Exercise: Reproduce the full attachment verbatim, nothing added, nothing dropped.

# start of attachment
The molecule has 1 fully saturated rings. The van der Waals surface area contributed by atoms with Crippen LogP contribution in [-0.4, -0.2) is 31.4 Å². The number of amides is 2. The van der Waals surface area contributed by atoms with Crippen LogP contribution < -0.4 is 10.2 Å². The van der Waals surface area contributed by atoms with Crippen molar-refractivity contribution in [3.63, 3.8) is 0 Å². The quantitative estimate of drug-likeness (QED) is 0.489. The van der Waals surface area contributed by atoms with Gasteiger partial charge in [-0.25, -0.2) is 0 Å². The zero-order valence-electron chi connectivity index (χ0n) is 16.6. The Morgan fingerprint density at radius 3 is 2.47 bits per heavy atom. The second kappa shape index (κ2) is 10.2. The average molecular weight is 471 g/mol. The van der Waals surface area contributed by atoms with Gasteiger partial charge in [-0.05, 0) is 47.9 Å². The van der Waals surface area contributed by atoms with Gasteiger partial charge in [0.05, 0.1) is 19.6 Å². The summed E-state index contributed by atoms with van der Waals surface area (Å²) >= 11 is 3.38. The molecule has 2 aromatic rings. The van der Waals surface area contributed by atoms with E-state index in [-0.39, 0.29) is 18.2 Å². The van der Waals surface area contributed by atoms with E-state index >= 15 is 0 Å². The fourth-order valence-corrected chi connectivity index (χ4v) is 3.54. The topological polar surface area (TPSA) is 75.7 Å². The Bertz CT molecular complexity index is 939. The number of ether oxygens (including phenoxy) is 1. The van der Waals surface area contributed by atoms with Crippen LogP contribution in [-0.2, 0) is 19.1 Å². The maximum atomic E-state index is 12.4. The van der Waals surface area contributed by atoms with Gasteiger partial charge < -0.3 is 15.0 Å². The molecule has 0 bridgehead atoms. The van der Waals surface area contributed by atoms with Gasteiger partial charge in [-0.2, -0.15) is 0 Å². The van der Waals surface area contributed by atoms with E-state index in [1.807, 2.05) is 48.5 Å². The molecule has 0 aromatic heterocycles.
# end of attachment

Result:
The molecule has 1 fully saturated rings. The van der Waals surface area contributed by atoms with Crippen LogP contribution in [-0.4, -0.2) is 31.4 Å². The number of amides is 2. The van der Waals surface area contributed by atoms with Crippen LogP contribution < -0.4 is 10.2 Å². The van der Waals surface area contributed by atoms with Crippen molar-refractivity contribution in [3.63, 3.8) is 0 Å². The quantitative estimate of drug-likeness (QED) is 0.489. The van der Waals surface area contributed by atoms with Gasteiger partial charge in [-0.25, -0.2) is 0 Å². The zero-order valence-electron chi connectivity index (χ0n) is 16.6. The Morgan fingerprint density at radius 3 is 2.47 bits per heavy atom. The second kappa shape index (κ2) is 10.2. The average molecular weight is 471 g/mol. The van der Waals surface area contributed by atoms with Gasteiger partial charge in [-0.05, 0) is 47.9 Å². The van der Waals surface area contributed by atoms with Gasteiger partial charge in [0.05, 0.1) is 19.6 Å². The summed E-state index contributed by atoms with van der Waals surface area (Å²) >= 11 is 3.38. The molecule has 2 aromatic rings. The van der Waals surface area contributed by atoms with E-state index in [-0.39, 0.29) is 18.2 Å². The van der Waals surface area contributed by atoms with E-state index >= 15 is 0 Å². The fourth-order valence-corrected chi connectivity index (χ4v) is 3.54. The topological polar surface area (TPSA) is 75.7 Å². The Bertz CT molecular complexity index is 939. The number of ether oxygens (including phenoxy) is 1. The van der Waals surface area contributed by atoms with Crippen LogP contribution in [-0.2, 0) is 19.1 Å². The maximum atomic E-state index is 12.4. The van der Waals surface area contributed by atoms with Gasteiger partial charge < -0.3 is 15.0 Å². The molecule has 0 bridgehead atoms. The van der Waals surface area contributed by atoms with Gasteiger partial charge in [-0.2, -0.15) is 0 Å². The van der Waals surface area contributed by atoms with E-state index in [1.807, 2.05) is 48.5 Å². The molecule has 0 aromatic heterocycles.